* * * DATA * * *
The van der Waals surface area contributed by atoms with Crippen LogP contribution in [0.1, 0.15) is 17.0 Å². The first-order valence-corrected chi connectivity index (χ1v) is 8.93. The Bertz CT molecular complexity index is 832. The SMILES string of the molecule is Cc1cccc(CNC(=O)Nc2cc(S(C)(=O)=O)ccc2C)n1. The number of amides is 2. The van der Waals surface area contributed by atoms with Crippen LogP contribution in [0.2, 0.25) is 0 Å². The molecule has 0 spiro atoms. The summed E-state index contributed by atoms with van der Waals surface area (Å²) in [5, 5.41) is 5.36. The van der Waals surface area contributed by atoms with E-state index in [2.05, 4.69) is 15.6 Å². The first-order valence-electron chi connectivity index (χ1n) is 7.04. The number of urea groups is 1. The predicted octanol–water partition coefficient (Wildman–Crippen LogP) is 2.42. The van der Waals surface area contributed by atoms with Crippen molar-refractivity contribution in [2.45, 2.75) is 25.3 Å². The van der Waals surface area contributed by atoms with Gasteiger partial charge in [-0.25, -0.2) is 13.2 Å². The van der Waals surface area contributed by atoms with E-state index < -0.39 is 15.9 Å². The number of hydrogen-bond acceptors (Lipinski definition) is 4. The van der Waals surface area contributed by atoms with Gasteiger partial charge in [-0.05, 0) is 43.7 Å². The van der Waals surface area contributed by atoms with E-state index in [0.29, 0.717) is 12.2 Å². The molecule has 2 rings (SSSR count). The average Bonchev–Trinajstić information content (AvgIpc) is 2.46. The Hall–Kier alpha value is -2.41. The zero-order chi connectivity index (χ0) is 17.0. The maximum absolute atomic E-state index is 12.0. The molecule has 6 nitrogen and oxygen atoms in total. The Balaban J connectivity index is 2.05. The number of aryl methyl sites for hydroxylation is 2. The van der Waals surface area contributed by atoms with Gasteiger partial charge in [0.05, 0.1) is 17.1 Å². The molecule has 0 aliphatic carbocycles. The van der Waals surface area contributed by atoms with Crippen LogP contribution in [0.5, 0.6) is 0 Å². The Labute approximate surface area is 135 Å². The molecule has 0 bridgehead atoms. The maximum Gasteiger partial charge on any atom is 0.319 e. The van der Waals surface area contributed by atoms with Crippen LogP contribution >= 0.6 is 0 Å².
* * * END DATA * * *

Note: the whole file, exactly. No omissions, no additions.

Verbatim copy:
The van der Waals surface area contributed by atoms with Crippen LogP contribution in [0.1, 0.15) is 17.0 Å². The first-order valence-corrected chi connectivity index (χ1v) is 8.93. The Bertz CT molecular complexity index is 832. The SMILES string of the molecule is Cc1cccc(CNC(=O)Nc2cc(S(C)(=O)=O)ccc2C)n1. The number of amides is 2. The van der Waals surface area contributed by atoms with Crippen LogP contribution in [0.2, 0.25) is 0 Å². The molecule has 0 spiro atoms. The summed E-state index contributed by atoms with van der Waals surface area (Å²) in [5, 5.41) is 5.36. The van der Waals surface area contributed by atoms with E-state index in [2.05, 4.69) is 15.6 Å². The first-order valence-electron chi connectivity index (χ1n) is 7.04. The number of urea groups is 1. The predicted octanol–water partition coefficient (Wildman–Crippen LogP) is 2.42. The van der Waals surface area contributed by atoms with Crippen molar-refractivity contribution in [2.45, 2.75) is 25.3 Å². The van der Waals surface area contributed by atoms with Gasteiger partial charge in [-0.25, -0.2) is 13.2 Å². The van der Waals surface area contributed by atoms with E-state index < -0.39 is 15.9 Å². The number of hydrogen-bond acceptors (Lipinski definition) is 4. The van der Waals surface area contributed by atoms with Gasteiger partial charge in [-0.05, 0) is 43.7 Å². The van der Waals surface area contributed by atoms with E-state index in [0.29, 0.717) is 12.2 Å². The molecule has 2 rings (SSSR count). The average Bonchev–Trinajstić information content (AvgIpc) is 2.46. The Hall–Kier alpha value is -2.41. The zero-order chi connectivity index (χ0) is 17.0. The maximum absolute atomic E-state index is 12.0. The molecule has 6 nitrogen and oxygen atoms in total. The Balaban J connectivity index is 2.05. The number of aryl methyl sites for hydroxylation is 2. The van der Waals surface area contributed by atoms with Gasteiger partial charge in [0.05, 0.1) is 17.1 Å². The molecule has 0 aliphatic carbocycles. The van der Waals surface area contributed by atoms with Crippen LogP contribution in [0.5, 0.6) is 0 Å². The Labute approximate surface area is 135 Å². The molecule has 0 bridgehead atoms. The maximum Gasteiger partial charge on any atom is 0.319 e. The van der Waals surface area contributed by atoms with Crippen LogP contribution >= 0.6 is 0 Å².